Remembering Frank Finn of the Gold Hill Inn
The inn at Gold Hill, ten miles up from Boulder, has been around about as long as Colorado has been a state. Poet Eugene Field stayed there, and described his visits in "Casey's Table d'Hote," the first poem in his 1889 book A Little Book of Western Verse.
Oh, them days on Red Hoss Mountain, when the skies wuz fair 'nd blue, when the money flowed like likker, 'nd the folks wuz brave 'nd true! When the nights wuz crisp 'nd balmy, 'nd the camp wuz all astir, With the joints all throwed wide open 'nd no sheriff to demur!... And you, O cherished brother, a-sleepin' 'way out West, With Red Hoss Mountain huggin' you close to its lovin' breast,-- Oh, do you dream in your last sleep of how we used to do, Of how we worked our little claims together, me 'nd you? Why, when I saw you last a smile wuz restin' on your face, Like you wuz glad to sleep forever in that lonely place; And so you wuz, 'nd I'd be, too, if I was sleepin' so. But, bein' how a brother's love ain't for the world to know, Whenever I've this heartache 'nd this chokin' in my throat, I lay it all to thinkin' of Casey's tabble dote,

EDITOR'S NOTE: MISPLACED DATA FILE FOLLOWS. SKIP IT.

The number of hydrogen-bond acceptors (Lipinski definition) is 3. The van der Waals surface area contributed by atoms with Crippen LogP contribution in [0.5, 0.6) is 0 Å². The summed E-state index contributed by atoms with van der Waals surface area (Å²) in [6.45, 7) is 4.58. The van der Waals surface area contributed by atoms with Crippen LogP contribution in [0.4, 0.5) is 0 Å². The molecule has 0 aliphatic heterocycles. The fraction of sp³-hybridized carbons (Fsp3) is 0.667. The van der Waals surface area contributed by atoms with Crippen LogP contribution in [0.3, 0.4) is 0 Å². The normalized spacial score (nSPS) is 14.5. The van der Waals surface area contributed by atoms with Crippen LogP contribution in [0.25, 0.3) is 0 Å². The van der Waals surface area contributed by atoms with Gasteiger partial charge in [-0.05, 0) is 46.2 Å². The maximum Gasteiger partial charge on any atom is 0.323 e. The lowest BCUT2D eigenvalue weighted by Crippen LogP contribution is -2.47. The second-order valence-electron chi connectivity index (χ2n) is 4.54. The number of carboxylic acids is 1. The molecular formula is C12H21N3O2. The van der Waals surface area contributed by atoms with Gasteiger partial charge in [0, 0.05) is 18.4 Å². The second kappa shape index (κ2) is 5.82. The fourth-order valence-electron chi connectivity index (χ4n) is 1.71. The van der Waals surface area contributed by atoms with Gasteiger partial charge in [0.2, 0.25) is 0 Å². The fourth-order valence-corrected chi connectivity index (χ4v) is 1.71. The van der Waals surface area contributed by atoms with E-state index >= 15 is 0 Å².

Frank Finn, who took over the inn with his wife, Barbara, and turned it into a legendary restaurant, loved to recite that poem, remembers his son, Brian, who now runs the Gold Hill Inn with his brother Chris.
Frank and Barbara had moved from Boulder to the old mining town of Gold Hill in 1960, and bought the ancient three-story hotel, the Bluebird Lodge, the next year.They settled their family into the hotel and in 1962 opened a gourmet restaurant in the adjacent dining hall, dubbed the Gold Hill Inn.
"Barbara created the elaborate, imaginative six-course dinners for which the restaurant has become known to visitors from around the world, and Frank became the beloved irreverent friend of countless men and women, young and old, from his station behind a bar where beverage offerings were top-shelf rather than common, and where his Irish wit and charm filled the air between the massive fireplaces." That's from the obit for Frank Finn, who passed away last month (Barbara died in 2006).
At 2 p.m. on Sunday, October 18, there will be a traditional Irish wake for Frank Finn at the Gold Hill Inn; anyone who knew his father -- or just loved the place he created -- is welcome, says son Brian.
The Gold Hill Inn is also holding a benefit on October 10 for the free, biodiesel bus that runs through the town that Frank Finn helped get on the National Historic Register; he also served as both mayor and fire chief of Gold Hill. You can read the complete obituary here; find more information on the Gold Hill Inn here.
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